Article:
The scalding firearm sales pace of 2020 continued through June and, according to manufacturers and retailers polled by Shooting Illustrated this week, ammunition is flying off the shelves at a record pace. The cartridges disappearing fastest are the usual suspects and components are getting scarce as more enthusiasts turn to reloading.
“Ammo demand remains high in light of everything going on in our country right now,” Jacob Long, spokesperson for on-line retailer Widener’s Reloading and Shooting Supply, said. “At a time of year when we typically see things slow down, inventory is extremely tight and we’re getting messages from customers struggling to find their calibers in-stock anywhere. Further evidence of how tight supply is on 9 mm ammo is the 9 mm reloading market…We saw a more than 400 percent increase in 9 mm bullet sales in June over May. As loaded ammo prices go up, reloading delivers that much more return for shooters.”
It’s similar at Brownells.
“Ammunition continues to fly off the shelves,” according to Ryan Repp, the company’s director of content and communications. “Customers can still find 9 mm and 5.56 ammo from time to time, but it goes out just about as quickly as we receive it. It’s not uncommon for us to sell out of common calibers within minutes to hours once it’s live on Brownells.com. I would encourage customers to use the ‘Alert Me When Available’ button so they’ll get an e-mail once it’s checked in.”
The response from Danny Garcia, manager at Money Quick Pawn & Guns in Fayetteville, NC, indicates the demand is similar—if not worse—for brick-and-mortar stores.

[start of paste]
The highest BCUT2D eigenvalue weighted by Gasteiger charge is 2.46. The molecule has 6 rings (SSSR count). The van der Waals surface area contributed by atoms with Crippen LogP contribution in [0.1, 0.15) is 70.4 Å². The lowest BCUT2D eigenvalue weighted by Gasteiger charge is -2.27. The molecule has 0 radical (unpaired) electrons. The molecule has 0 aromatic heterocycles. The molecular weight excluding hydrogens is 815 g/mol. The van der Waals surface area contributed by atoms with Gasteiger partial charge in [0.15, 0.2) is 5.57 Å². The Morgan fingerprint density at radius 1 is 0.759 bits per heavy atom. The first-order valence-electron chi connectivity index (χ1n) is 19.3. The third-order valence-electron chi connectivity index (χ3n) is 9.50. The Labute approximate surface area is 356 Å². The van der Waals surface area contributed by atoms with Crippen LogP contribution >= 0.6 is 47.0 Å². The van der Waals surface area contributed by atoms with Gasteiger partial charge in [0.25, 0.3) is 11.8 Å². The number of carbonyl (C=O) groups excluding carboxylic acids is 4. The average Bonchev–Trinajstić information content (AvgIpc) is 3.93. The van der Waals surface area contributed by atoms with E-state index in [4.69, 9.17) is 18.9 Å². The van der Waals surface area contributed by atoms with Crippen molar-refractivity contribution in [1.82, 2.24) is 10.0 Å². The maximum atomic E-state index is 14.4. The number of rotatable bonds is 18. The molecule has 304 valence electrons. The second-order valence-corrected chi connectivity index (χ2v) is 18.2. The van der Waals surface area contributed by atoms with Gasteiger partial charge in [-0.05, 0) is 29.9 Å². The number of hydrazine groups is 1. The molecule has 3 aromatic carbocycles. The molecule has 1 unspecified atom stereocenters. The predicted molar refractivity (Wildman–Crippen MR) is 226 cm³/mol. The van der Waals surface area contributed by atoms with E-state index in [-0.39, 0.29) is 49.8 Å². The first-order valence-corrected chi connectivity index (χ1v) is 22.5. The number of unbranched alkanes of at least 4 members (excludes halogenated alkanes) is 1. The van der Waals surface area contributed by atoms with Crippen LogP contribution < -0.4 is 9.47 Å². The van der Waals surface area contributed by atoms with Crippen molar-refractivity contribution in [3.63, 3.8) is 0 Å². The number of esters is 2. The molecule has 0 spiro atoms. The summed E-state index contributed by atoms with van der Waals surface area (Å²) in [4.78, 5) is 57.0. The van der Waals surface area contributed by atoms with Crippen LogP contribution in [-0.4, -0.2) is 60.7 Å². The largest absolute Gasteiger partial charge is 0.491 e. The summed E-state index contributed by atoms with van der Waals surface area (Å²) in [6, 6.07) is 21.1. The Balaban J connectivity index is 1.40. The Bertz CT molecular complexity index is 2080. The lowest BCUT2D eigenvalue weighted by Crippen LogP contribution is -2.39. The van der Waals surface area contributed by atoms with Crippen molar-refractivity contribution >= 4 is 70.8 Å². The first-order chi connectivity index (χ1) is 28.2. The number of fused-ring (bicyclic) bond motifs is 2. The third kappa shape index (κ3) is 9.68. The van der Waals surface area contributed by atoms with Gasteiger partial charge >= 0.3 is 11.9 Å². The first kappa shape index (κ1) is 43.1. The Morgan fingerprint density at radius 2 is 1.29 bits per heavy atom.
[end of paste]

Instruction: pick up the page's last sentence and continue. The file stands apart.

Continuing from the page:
“Over the last four months, Money Quick Pawn & Guns has experienced a five-fold increase in ammunition sales,” he said. “We are selling 9 mm 115-grain FMJ faster than we can replenish it and we are scouring the countryside in an effort to find more. Vendors across the country are trying to play catch up and we are right there with them. Be it 9 mm, 5.56 NATO, 12-gauge 00 buck or a myriad of other normally plentiful cartridges, the current political climate has made these cartridges a very hot commodity.”
“Our team continues to literally work around the clock to make ammunition in our Jacksonville, Arkansas facility,” said Tom Taylor, SIG Sauer chief marketing officer and executive vice president, commercial sales. “The demand, especially for 9 mm and 5.56 NATO calibers is in unprecedented waters, as with all of our defensive rounds. I’m sure it’s frustrating for our customers looking for SIG Sauer products and from all ammunition manufacturers…we just can’t make enough at the moment to keep up.”
Long provided startling numbers.
“Year over year, our 9 mm ammo sales doubled in June,” he said, adding that orders for it and .223/5.56 increased 6 percent from just May to June. The company’s website traffic has tripled compared to 2019.
“We are getting in weekly shipments, but its clear suppliers are struggling to keep up with demand right now,” he summarized.